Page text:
Presentation Trainer: what experts and computers can tell about your nonverbal communication

Jan Schneider*, Dirk Börner, P. van Rosmalen, M. Specht

*Corresponding author for this work

Research output: Contribution to journalArticleAcademicpeer-review

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Abstract

The ability to present effectively is essential for professionals; therefore, oral communication courses have become part of the curricula for higher education studies. However, speaking in public is still a challenge for many graduates. To tackle this problem, driven by the recent advances in computer vision techniques and prosody analysis, multimodal tools have been designed to support the development of public speaking skills. One of these tools is the Presentation Trainer, a research prototype able to provide learners with real-time feedback on a set of nonverbal communication aspects. Despite initial positive evaluations, the application still lacks grounding in a valid assessment model for nonverbal communication aspects in the context of presentations. To come up with such a model, we conducted semi-structured inter- views with experts in the public speaking domain. Furthermore, the objective of these interviews was also to have a formative evaluation of the Presentation Trainer, analysing how it suits with common practices for teaching and learning public speaking skills. The results of this study iden- tify 131 nonverbal communication practices that affect the quality of a presentation and summa- rize experts’ points of view regarding multimodal public speaker instructors.
Original languageEnglish
Pages (from-to)164-177
Number of pages14
JournalJournal of Computer Assisted Learning
Volume33
Issue number2
DOIs
Publication statusPublished - Apr 2017

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non-verbal communication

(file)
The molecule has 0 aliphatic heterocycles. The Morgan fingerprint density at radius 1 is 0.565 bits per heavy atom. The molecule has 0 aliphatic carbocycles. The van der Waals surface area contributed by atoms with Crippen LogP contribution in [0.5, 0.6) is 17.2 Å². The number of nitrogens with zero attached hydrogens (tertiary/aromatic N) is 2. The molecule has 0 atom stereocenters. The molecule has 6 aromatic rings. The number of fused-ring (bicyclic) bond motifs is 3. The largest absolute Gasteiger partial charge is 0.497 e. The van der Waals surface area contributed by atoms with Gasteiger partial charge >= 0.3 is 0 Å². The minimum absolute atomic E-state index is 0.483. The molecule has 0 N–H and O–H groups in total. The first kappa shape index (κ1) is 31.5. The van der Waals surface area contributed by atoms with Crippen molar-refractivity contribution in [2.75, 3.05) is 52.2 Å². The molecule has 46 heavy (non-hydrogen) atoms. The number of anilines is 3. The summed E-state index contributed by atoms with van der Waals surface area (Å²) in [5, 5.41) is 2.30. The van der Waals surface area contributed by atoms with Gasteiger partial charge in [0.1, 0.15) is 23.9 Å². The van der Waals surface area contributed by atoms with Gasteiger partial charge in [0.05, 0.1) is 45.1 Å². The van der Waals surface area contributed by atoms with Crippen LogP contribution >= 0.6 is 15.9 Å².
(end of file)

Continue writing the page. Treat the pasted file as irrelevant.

speaking
expert
Communication
Electric grounding
interview
evaluation
Curricula
Computer vision
instructor
Teaching
Education
graduate
Feedback
curriculum
communication
lack
ability
learning
education

Keywords

  • expert study
  • multimodal systems
  • nonverbal communication
  • public speaking
  • sensor-based learning.

Cite this

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title = "Presentation Trainer: what experts and computers can tell about your nonverbal communication",
abstract = "The ability to present effectively is essential for professionals; therefore, oral communication courses have become part of the curricula for higher education studies. However, speaking in public is still a challenge for many graduates. To tackle this problem, driven by the recent advances in computer vision techniques and prosody analysis, multimodal tools have been designed to support the development of public speaking skills. One of these tools is the Presentation Trainer, a research prototype able to provide learners with real-time feedback on a set of nonverbal communication aspects. Despite initial positive evaluations, the application still lacks grounding in a valid assessment model for nonverbal communication aspects in the context of presentations. To come up with such a model, we conducted semi-structured inter- views with experts in the public speaking domain. Furthermore, the objective of these interviews was also to have a formative evaluation of the Presentation Trainer, analysing how it suits with common practices for teaching and learning public speaking skills. The results of this study iden- tify 131 nonverbal communication practices that affect the quality of a presentation and summa- rize experts’ points of view regarding multimodal public speaker instructors.",
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author = "Jan Schneider and Dirk B{\"o}rner and {van Rosmalen}, P. and M. Specht",
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Presentation Trainer : what experts and computers can tell about your nonverbal communication. / Schneider, Jan; Börner, Dirk; van Rosmalen, P.; Specht, M.

In: Journal of Computer Assisted Learning, Vol. 33, No. 2, 04.2017, p. 164-177.

Research output: Contribution to journalArticleAcademicpeer-review

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N1 - DS_Citation:Schneider, J., Börner, D., Van Rosmalen, P., & Specht, M. (2017). Presentation Trainer: what experts and computers can tell about your nonverbal communication. Journal of Computer Assisted Learning, 33(2), 164-177.

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